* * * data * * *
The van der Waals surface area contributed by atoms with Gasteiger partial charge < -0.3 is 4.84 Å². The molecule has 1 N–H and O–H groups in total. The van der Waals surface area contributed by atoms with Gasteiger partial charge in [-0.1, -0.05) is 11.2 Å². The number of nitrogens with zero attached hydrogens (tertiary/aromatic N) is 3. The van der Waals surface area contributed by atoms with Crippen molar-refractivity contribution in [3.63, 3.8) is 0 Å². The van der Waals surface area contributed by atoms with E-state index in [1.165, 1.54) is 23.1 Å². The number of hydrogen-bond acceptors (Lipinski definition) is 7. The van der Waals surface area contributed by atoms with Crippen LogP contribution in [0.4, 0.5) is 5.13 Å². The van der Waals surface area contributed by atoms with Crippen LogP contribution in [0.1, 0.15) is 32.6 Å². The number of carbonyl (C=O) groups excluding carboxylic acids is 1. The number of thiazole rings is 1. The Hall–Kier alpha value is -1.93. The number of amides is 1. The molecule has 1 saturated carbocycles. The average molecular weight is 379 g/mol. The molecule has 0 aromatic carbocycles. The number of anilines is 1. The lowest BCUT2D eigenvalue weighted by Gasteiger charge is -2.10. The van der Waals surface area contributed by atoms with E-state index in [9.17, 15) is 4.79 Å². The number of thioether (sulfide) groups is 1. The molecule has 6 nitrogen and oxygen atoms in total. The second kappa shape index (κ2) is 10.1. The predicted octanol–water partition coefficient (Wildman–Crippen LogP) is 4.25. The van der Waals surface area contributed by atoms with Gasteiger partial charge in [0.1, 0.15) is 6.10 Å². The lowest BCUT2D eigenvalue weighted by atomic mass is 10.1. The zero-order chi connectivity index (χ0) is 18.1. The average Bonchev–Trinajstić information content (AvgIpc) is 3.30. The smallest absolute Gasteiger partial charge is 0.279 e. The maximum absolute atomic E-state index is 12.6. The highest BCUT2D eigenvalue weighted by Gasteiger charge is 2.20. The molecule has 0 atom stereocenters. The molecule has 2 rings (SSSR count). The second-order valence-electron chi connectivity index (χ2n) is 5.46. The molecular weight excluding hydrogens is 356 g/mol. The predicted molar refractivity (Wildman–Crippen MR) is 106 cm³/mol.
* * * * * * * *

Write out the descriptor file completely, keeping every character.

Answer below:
The van der Waals surface area contributed by atoms with Gasteiger partial charge < -0.3 is 4.84 Å². The molecule has 1 N–H and O–H groups in total. The van der Waals surface area contributed by atoms with Gasteiger partial charge in [-0.1, -0.05) is 11.2 Å². The number of nitrogens with zero attached hydrogens (tertiary/aromatic N) is 3. The van der Waals surface area contributed by atoms with Crippen molar-refractivity contribution in [3.63, 3.8) is 0 Å². The van der Waals surface area contributed by atoms with E-state index in [1.165, 1.54) is 23.1 Å². The number of hydrogen-bond acceptors (Lipinski definition) is 7. The van der Waals surface area contributed by atoms with Crippen LogP contribution in [0.4, 0.5) is 5.13 Å². The van der Waals surface area contributed by atoms with Crippen LogP contribution in [0.1, 0.15) is 32.6 Å². The number of carbonyl (C=O) groups excluding carboxylic acids is 1. The number of thiazole rings is 1. The Hall–Kier alpha value is -1.93. The number of amides is 1. The molecule has 1 saturated carbocycles. The average molecular weight is 379 g/mol. The molecule has 0 aromatic carbocycles. The number of anilines is 1. The lowest BCUT2D eigenvalue weighted by Gasteiger charge is -2.10. The van der Waals surface area contributed by atoms with E-state index in [9.17, 15) is 4.79 Å². The number of thioether (sulfide) groups is 1. The molecule has 6 nitrogen and oxygen atoms in total. The second kappa shape index (κ2) is 10.1. The predicted octanol–water partition coefficient (Wildman–Crippen LogP) is 4.25. The van der Waals surface area contributed by atoms with Gasteiger partial charge in [0.1, 0.15) is 6.10 Å². The lowest BCUT2D eigenvalue weighted by atomic mass is 10.1. The zero-order chi connectivity index (χ0) is 18.1. The average Bonchev–Trinajstić information content (AvgIpc) is 3.30. The smallest absolute Gasteiger partial charge is 0.279 e. The maximum absolute atomic E-state index is 12.6. The highest BCUT2D eigenvalue weighted by Gasteiger charge is 2.20. The molecule has 0 atom stereocenters. The molecule has 2 rings (SSSR count). The second-order valence-electron chi connectivity index (χ2n) is 5.46. The molecular weight excluding hydrogens is 356 g/mol. The predicted molar refractivity (Wildman–Crippen MR) is 106 cm³/mol.